Refugee crisis: Schengen Agreement allowing passport-free travel in EU should be scrapped, says Yvette Cooper

Though Ms Cooper, who chairs the party’s refugee taskforce, said more countries should be prepared to take in refugees

Charlie Cooper
Whitehall Correspondent
Wednesday 20 January 2016 18:57
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Yvette Cooper chairs the Labour party’s refugee taskforce
Yvette Cooper chairs the Labour party’s refugee taskforce

Europe should reintroduce internal border controls to help the continent manage the migrant crisis, former Labour cabinet minister Yvette Cooper has said.

Ms Cooper, who chairs the party’s refugee taskforce, said more countries should be prepared to take in refugees, but that the longstanding system of passport-free travel between most EU member states – known as the Schengen Agreement – should be scrapped.

A number of EU states have already temporarily suspended Schengen in response to the migrant crisis. The European Commission this week also signalled plans to abolish rules which allow states to relocate refugees to the first EU country they arrive in. Officials hope to table a motion to reform the so-called Dublin regulations as soon as March, to alleviate the burden placed on southern European counties like Greece and Italy.

However, Ms Cooper said that the latest proposals from the EU Commission did not add up to a “comprehensive response” to the refugee crisis.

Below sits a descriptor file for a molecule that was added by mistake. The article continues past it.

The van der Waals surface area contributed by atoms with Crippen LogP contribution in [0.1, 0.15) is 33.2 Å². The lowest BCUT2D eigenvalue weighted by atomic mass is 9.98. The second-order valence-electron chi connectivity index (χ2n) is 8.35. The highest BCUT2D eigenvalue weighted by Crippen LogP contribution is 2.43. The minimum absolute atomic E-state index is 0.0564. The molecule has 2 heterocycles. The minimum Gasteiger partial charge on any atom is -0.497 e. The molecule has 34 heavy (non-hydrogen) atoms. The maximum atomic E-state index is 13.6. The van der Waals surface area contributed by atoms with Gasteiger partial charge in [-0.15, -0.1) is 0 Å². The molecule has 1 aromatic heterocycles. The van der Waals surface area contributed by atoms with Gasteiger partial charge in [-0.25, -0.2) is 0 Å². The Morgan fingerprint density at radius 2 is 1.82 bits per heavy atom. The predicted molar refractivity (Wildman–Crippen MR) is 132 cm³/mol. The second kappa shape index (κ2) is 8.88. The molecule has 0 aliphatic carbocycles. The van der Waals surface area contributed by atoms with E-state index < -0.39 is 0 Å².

“Europe needs a sustainable plan, which should include more countries offering sanctuary to families fleeing persecution and conflict, but should also include ending Schengen and bringing back internal border controls to manage the crisis,” she said, adding that the UK should do more for refugees by taking in 3,000 unaccompanied refugee children currently in Europe.

Her call came as the Government indicated it would resist any attempt by the European Commission to overhaul the Dublin regulations.

Although the UK has an opt-out from EU asylum policy, it is signed up to Dublin. Any reforms to the system could risk the ability of the UK to send refugees back to their country of arrival, and would put pressure on the Government in the run-up to the referendum on Britain’s EU membership, which is expected as early as June.

Signalling a likely clash with EU leaders, the Prime Minister’s spokesperson said the UK wanted the core principles of the Dublin regulations to stay in place.

“We’ve been clear that this mechanism within the Dublin regulation is one the UK makes use of,” the spokesperson said. “In any reform or discussion about revising the Dublin regulations we would seek to retain the principle that asylum seekers are returned to the first safe country they arrive in.”

No formal proposals had yet been made, the spokesperson said. However, Justine Greening, the International Development Secretary, emphasised that the UK would fight to retain the existing rules.

Asked whether the Government would be concerned at any effort to change Dublin arrangements, Ms Greening said: "On Dublin, yes, we would be concerned and strongly against any change from that initial country status that we have got right now. It is important."

The Dublin regulations have already largely broken down under the pressure of the migrant crisis. Germany waived its right to relocate refugees last year, taking in thousands of refugees, and Chancellor Angela Merkel has called for the system to be revised.

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